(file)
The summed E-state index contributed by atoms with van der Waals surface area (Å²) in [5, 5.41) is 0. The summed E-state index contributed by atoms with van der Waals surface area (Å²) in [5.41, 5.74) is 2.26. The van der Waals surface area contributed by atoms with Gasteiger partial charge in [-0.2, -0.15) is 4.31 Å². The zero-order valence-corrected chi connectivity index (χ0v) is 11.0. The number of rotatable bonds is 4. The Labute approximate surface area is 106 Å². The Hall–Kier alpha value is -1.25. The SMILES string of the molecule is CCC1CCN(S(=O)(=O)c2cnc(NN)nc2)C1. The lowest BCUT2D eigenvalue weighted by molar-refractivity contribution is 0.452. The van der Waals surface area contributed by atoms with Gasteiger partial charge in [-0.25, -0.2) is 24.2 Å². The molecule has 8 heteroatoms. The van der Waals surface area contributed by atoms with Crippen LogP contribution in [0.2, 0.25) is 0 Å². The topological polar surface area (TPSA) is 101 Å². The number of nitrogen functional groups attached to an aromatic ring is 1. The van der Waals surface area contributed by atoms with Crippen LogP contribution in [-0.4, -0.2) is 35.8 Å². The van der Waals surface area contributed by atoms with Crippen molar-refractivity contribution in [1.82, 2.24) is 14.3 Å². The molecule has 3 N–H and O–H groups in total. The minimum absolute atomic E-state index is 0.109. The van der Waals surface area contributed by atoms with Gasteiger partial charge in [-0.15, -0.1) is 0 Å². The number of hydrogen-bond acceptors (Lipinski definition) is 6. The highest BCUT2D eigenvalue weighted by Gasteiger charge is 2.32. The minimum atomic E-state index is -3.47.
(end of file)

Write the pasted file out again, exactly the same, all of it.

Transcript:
The summed E-state index contributed by atoms with van der Waals surface area (Å²) in [5, 5.41) is 0. The summed E-state index contributed by atoms with van der Waals surface area (Å²) in [5.41, 5.74) is 2.26. The van der Waals surface area contributed by atoms with Gasteiger partial charge in [-0.2, -0.15) is 4.31 Å². The zero-order valence-corrected chi connectivity index (χ0v) is 11.0. The number of rotatable bonds is 4. The Labute approximate surface area is 106 Å². The Hall–Kier alpha value is -1.25. The SMILES string of the molecule is CCC1CCN(S(=O)(=O)c2cnc(NN)nc2)C1. The lowest BCUT2D eigenvalue weighted by molar-refractivity contribution is 0.452. The van der Waals surface area contributed by atoms with Gasteiger partial charge in [-0.25, -0.2) is 24.2 Å². The molecule has 8 heteroatoms. The van der Waals surface area contributed by atoms with Crippen LogP contribution in [0.2, 0.25) is 0 Å². The topological polar surface area (TPSA) is 101 Å². The number of nitrogen functional groups attached to an aromatic ring is 1. The van der Waals surface area contributed by atoms with Crippen LogP contribution in [-0.4, -0.2) is 35.8 Å². The van der Waals surface area contributed by atoms with Crippen molar-refractivity contribution in [1.82, 2.24) is 14.3 Å². The molecule has 3 N–H and O–H groups in total. The minimum absolute atomic E-state index is 0.109. The van der Waals surface area contributed by atoms with Gasteiger partial charge in [-0.15, -0.1) is 0 Å². The number of hydrogen-bond acceptors (Lipinski definition) is 6. The highest BCUT2D eigenvalue weighted by Gasteiger charge is 2.32. The minimum atomic E-state index is -3.47.